# Binary Trees

2»

• : Thanks for the reply Steph. However, I'm not sure how I should notate the double pointer. Any input?
:
: Thanks,
: James
:

Then don't use it, because it still makes no sence.
• How about some information I can use Lundin, haha. I'm trying to stay consistent with the book and that's how they have it, using double pointers. Anyone?

Thanks,
James
• : How about some information I can use Lundin, haha. I'm trying to stay consistent with the book and that's how they have it, using double pointers. Anyone?
:
: Thanks,
: James
:

You still haven't told why you are using pointer-to-pointer. You just blindly do as they say in the book without reading the reason why? That function you wrote has absolutly no use for them.

• I believe the first pointer points to the root and the next (double) pointer points to the left or right branch of the tree.
• : I believe the first pointer points to the root and the next (double) pointer points to the left or right branch of the tree.
:

No it doesn't. As I see it, the only reason why they would use a double pointer is because they expect the function to dynamicly allocate something, then you would need a double pointer. Here is an example:

• : I believe the first pointer points to the root and the next (double) pointer points to the left or right branch of the tree.
:

It seems you did not understand something about pointers (the notation or something else). You should read or reread how to manipulate pointers before using trees. When you've got such a declaration:
[code]
struct node
{
struct node *left,*right;
int count;
char *word;
} tree;
[/code]
, tree is a structure and the child nodes are accessed this way:

tree.left
tree.right

and their members this way:

tree.left->count
tree.right->word

Take care, Steph.
• Here's the code u need to complete the god dam binary tree.

[code]

typedef struct nodeT {
int key;
struct nodeT *left,*right;
}nodeT,*treeT;

treeT NewTree(void) {//Funo para criar uma nova arvore
treeT arv;
arv = NULL;
return(arv);
}

treeT NewNode(int key) {//Funo para criar um novo n
treeT arv = New(treeT);
arv->key = key;
arv->left = NULL;
arv->right = NULL;

return(arv);
}

treeT insert(treeT arv, int key) {//Funo para inserir um novo n

if (arv == NULL) {
return(NewNode(key));
}
else {

if (key <= arv->key) arv->left = insert(arv->left, key);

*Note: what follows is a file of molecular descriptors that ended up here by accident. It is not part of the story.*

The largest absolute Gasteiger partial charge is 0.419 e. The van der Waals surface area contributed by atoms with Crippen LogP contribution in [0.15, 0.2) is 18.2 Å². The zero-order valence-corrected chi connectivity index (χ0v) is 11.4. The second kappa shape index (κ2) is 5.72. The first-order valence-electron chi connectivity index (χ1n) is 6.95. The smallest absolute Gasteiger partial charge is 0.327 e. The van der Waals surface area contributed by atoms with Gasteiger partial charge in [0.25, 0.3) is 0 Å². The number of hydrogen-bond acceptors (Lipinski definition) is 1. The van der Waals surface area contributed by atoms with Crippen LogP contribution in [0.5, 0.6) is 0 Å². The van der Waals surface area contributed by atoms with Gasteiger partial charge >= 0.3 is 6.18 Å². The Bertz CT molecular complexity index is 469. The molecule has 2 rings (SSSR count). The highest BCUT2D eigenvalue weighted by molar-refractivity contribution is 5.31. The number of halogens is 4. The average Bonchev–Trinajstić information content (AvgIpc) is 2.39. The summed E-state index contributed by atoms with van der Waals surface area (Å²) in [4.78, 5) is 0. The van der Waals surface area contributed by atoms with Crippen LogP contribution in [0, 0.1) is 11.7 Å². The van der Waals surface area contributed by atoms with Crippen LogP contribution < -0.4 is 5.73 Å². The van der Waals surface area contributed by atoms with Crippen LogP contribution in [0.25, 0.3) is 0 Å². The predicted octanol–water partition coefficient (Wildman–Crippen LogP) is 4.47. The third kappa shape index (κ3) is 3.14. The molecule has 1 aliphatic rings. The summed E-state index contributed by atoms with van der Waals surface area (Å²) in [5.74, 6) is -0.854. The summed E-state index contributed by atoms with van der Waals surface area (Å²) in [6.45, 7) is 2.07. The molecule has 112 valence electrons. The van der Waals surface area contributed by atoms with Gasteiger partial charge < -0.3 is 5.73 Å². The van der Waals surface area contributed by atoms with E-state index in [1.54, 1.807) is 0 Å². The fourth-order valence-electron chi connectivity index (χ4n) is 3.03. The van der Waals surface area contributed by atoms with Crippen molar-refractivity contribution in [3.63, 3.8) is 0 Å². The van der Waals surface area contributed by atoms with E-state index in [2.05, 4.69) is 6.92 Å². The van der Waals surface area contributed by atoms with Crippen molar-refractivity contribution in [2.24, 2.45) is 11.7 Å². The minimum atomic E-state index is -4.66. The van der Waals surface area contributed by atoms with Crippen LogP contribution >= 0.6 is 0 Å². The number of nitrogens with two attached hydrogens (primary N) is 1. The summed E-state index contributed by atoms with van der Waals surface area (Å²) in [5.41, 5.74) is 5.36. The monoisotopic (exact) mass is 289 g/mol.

else arv->right = insert(arv->right, key);

return(arv);
}
}
[/code]

Cheers, I've made this code a year ago, on a class of algorithms and data structures.
• Hey guys,

Sorry to revive this damn thread but I got it working. Thanks for the help once again.

James
• : Hi again,
:
: Yeah, the getword is from the book.
:
: Anyways, I've made a lot of progress, but now I'm getting a seg. fault. I have no idea why. I've commented where it's happening at the location that says:
:
: //*** SEG FAULT HAPPENING BELOW WHEN CMP IS <, >, OR == 0 ********
:
: As a refresher, this is the binary tree that counts words from a text file on the command line.
:
: Jim
:
: [code]
:
: #include
: #include
: struct tnode { // specify the "shape" of a tnode structure
: struct tnode *left; // the left and right branch pointers
: struct tnode *right;
: int count; // the word count
: char *word; // a pointer to the word
: } *root; // declare the root pointer variable
:
: struct tnode **tree_search(struct tnode **, char *);
: void tree_stats(struct tnode *);
: int get_word(char *);
:
: int total_nodes, total_words, high;
: struct tnode *most_frequent;
:
: int main(int argc, char *argv[]) {
: struct tnode **tpp;
: char word_buff[100]; // the reusable word buffer
: int i;
: while(get_word(word_buff)) {
: tpp = tree_search(&root, word_buff);
: /****CODE TO ADD NEW NODES AND COUNT REPEATS *****/
:
: if(*tpp!=NULL){
: (*tpp)->count++;
: }
: else{
: (*tpp)=malloc(sizeof(struct tnode));
: (*tpp)->left=NULL;
: (*tpp)->right=NULL;
: (*tpp)->count=1;
: (*tpp)->word=strdup(word_buff);
: }
:
: }
: tree_stats(root);
: printf("total_nodes %d
", total_nodes);
: printf("total_words %d
", total_words);
: if(most_frequent)
: printf("most frequent word <%s> count is %d
",
: most_frequent->word, most_frequent->count);
: for(i = 1; i < argc; i++) {
: tpp = tree_search(&root, argv[i]);
: if((*tpp) == NULL)
: printf("%s is NOT in the tree
", argv[i]);
: else
: printf("<%s> count is %d
", argv[i], (*tpp)-
: >count);
: }
: return(0);
: }
:
: // binary tree search returning a pointer to the pointer leading to hit
: struct tnode **tree_search(struct tnode **tpp, char *w) {
: /***** CODE TO DO THE BINARY SRCH *****/
: int cmp;
:
: while(*tpp){
: cmp=strcmp(w,(*tpp)->word);
: //*****SEG FAULT HAPPENING BELOW WHEN CMP IS <, >, OR == 0 ********
: if (cmp>0) {
: tpp=(*tpp)->right;
: }
: else if (cmp<0){
: tpp=(*tpp)->left;
: }
: else if (cmp==0){
: break;
: }
: }
:
:
: return(tpp);
: }
:
: // gather stats to check tree correctness
: void tree_stats(struct tnode *tp) {
: /***** RECURSIVE CODE TO COLLECT ALL OF THE STATISTICS *****/
: if(tp=NULL)
: return;
: total_words+=tp->count;
: total_nodes++;
: if(tp->count > high){
: high=tp->count;
: most_frequent=tp;
: }
: }
:
: #include
: /* Leave this routine EXACTLY as it stands */
: int get_word(char *s) {
: int c;
: do {
: c = getchar();
: if(c == EOF)
: return(0);
: } while(!isalpha(c) && !isdigit(c));
: do {
: if(isupper(c))
: c = tolower(c);
: *s++ = c;
: c = getchar();
: } while(isalpha(c) || isdigit(c));
: *s = 0;
: return(1);
: }
: [/code]
:
Hi,
I have a C++ Binary Tree library at www.5trees.com. In there you can use the tree class to count words in a file (and for many other things). The tree library took a couple of years to write and it has a lot of AVL code within. I have used it to write translators so counting words in a file is easy by comparison. Good Luck, Ben.